Artillery for California Forts
Two California fort restorations moved ahead recently with acquisition of reproduced artillery from South Bend Replicas, Inc., of South Bend, Indiana. The cannons, called “gunnades,” were recently produced on special order for Sutter’s Fort in Sacramento, and Fort Ross, north of San Francisco, under direction of Michael C. Tucker, of the California Department of Parks, which administers both historic sites. Gunnades are a type of early 19th century ordnance closely related to carronades, a type of naval artillery named after the Carron Foundry, in Scotland, where those were originally produced in the late 18th century.
Carronades had no trunnions, and were affixed to specially designed carriages by means of a pin passing through a lug cast into the undersides of the barrels. Conventional guns had trunnions. Gunnades were in the configuration of carronades, but had
trunnions instead of lugs, probably as an accommodation to carpenters and other persons used to working with conventionally mounted guns.
In the combined period represented by both forts – 1812 to mid-century – it was not uncommon for fort armament to include guns salvaged from ships. California state records hold eyewitness accounts of carronades at Sutter’s Fort and Fort Ross, and surviving originals from Sutter’s Fort have trunnions.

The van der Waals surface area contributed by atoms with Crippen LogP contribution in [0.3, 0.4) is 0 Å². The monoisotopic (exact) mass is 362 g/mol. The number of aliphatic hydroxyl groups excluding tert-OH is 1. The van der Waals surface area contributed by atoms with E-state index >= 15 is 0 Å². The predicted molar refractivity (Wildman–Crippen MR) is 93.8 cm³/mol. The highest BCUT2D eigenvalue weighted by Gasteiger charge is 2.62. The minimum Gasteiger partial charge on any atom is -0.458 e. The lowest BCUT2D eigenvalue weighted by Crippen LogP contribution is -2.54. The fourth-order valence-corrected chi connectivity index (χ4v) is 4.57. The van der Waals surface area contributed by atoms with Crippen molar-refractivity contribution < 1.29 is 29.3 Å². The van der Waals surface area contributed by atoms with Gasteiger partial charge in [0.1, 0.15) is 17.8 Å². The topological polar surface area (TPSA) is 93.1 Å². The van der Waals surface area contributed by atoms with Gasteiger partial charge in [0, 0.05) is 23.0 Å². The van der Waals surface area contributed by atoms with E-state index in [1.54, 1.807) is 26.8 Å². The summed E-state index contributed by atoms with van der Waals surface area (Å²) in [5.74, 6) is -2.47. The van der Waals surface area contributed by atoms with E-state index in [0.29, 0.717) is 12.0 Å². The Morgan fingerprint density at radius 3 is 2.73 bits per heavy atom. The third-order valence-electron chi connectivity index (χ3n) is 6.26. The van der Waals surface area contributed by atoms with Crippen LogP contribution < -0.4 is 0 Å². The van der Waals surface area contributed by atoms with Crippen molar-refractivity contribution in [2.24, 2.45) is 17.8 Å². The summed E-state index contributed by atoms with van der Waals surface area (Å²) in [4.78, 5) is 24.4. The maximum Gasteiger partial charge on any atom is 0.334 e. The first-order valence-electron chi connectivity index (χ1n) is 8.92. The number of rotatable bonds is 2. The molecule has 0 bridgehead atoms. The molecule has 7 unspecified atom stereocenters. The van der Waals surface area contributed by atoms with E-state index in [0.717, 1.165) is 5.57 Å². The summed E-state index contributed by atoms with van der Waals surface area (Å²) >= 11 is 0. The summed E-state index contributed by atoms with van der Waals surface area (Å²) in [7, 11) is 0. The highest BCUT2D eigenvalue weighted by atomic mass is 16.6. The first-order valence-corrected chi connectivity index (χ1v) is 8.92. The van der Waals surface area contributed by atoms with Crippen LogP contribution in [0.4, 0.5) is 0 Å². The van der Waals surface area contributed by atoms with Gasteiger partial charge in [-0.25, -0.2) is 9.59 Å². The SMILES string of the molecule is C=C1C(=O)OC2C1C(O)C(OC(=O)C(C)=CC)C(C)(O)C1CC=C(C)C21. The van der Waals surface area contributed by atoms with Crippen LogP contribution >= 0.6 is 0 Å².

At SBR, the guns were produced in 9-pounder (approximately 4-inch) caliber, with muzzles cupped oversize in accordance with original carronade custom, and in barrel weights of about 750 pounds. Consistent with SBR practice and California Park Department requirement, the guns were cast solid, the bored oversize and brought back to caliber with steel bore sleeves.
Carriages for the Sutter’s Fort guns were produced in the SBR shop.
Copies of research material to assist later local construction of the Fort Ross carriages were provided to the curatorial division of the Park Department.
John Sutter, a German/Swiss entrepreneur who left Europe in 1835 and arrived in California by way of Kansas, Canada, Hawaii, and Alaska, established his fort in 1840 under Mexican citizenship. Between 1841 and 1849, the fort served as a temporary refuge for California settlers including, after a Sutter-dispatched rescue effort, 47 survivors of the tragically
fated Donner Party.
Fort Ross was established in 1812 by Russians and native Alaskans to provide crops for Alaska and trade ties with Spanish California.
THEN AND NOW – MAY 1987